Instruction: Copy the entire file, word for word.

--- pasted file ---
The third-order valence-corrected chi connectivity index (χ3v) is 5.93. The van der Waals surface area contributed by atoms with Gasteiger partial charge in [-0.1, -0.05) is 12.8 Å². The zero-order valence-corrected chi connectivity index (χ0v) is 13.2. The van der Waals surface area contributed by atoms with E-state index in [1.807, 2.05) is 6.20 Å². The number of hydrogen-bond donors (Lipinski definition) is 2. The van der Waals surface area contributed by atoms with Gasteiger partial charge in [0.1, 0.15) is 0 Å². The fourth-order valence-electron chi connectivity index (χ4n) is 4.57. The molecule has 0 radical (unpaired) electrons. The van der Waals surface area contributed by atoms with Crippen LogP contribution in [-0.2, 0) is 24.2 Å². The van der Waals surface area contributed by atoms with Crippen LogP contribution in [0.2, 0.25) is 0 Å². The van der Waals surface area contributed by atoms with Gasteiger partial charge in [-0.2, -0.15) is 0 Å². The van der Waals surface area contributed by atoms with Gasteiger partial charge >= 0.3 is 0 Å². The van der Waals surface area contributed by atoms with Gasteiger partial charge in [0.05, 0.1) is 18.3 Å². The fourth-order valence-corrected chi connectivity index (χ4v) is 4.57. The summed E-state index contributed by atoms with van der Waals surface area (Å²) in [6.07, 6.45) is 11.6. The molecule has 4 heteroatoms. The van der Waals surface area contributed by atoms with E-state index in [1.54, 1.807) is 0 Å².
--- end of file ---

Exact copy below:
The third-order valence-corrected chi connectivity index (χ3v) is 5.93. The van der Waals surface area contributed by atoms with Gasteiger partial charge in [-0.1, -0.05) is 12.8 Å². The zero-order valence-corrected chi connectivity index (χ0v) is 13.2. The van der Waals surface area contributed by atoms with E-state index in [1.807, 2.05) is 6.20 Å². The number of hydrogen-bond donors (Lipinski definition) is 2. The van der Waals surface area contributed by atoms with Gasteiger partial charge in [0.1, 0.15) is 0 Å². The fourth-order valence-electron chi connectivity index (χ4n) is 4.57. The molecule has 0 radical (unpaired) electrons. The van der Waals surface area contributed by atoms with Crippen LogP contribution in [-0.2, 0) is 24.2 Å². The van der Waals surface area contributed by atoms with Crippen LogP contribution in [0.2, 0.25) is 0 Å². The van der Waals surface area contributed by atoms with Gasteiger partial charge in [-0.2, -0.15) is 0 Å². The van der Waals surface area contributed by atoms with Gasteiger partial charge >= 0.3 is 0 Å². The van der Waals surface area contributed by atoms with Gasteiger partial charge in [0.05, 0.1) is 18.3 Å². The fourth-order valence-corrected chi connectivity index (χ4v) is 4.57. The summed E-state index contributed by atoms with van der Waals surface area (Å²) in [6.07, 6.45) is 11.6. The molecule has 4 heteroatoms. The van der Waals surface area contributed by atoms with E-state index in [1.54, 1.807) is 0 Å².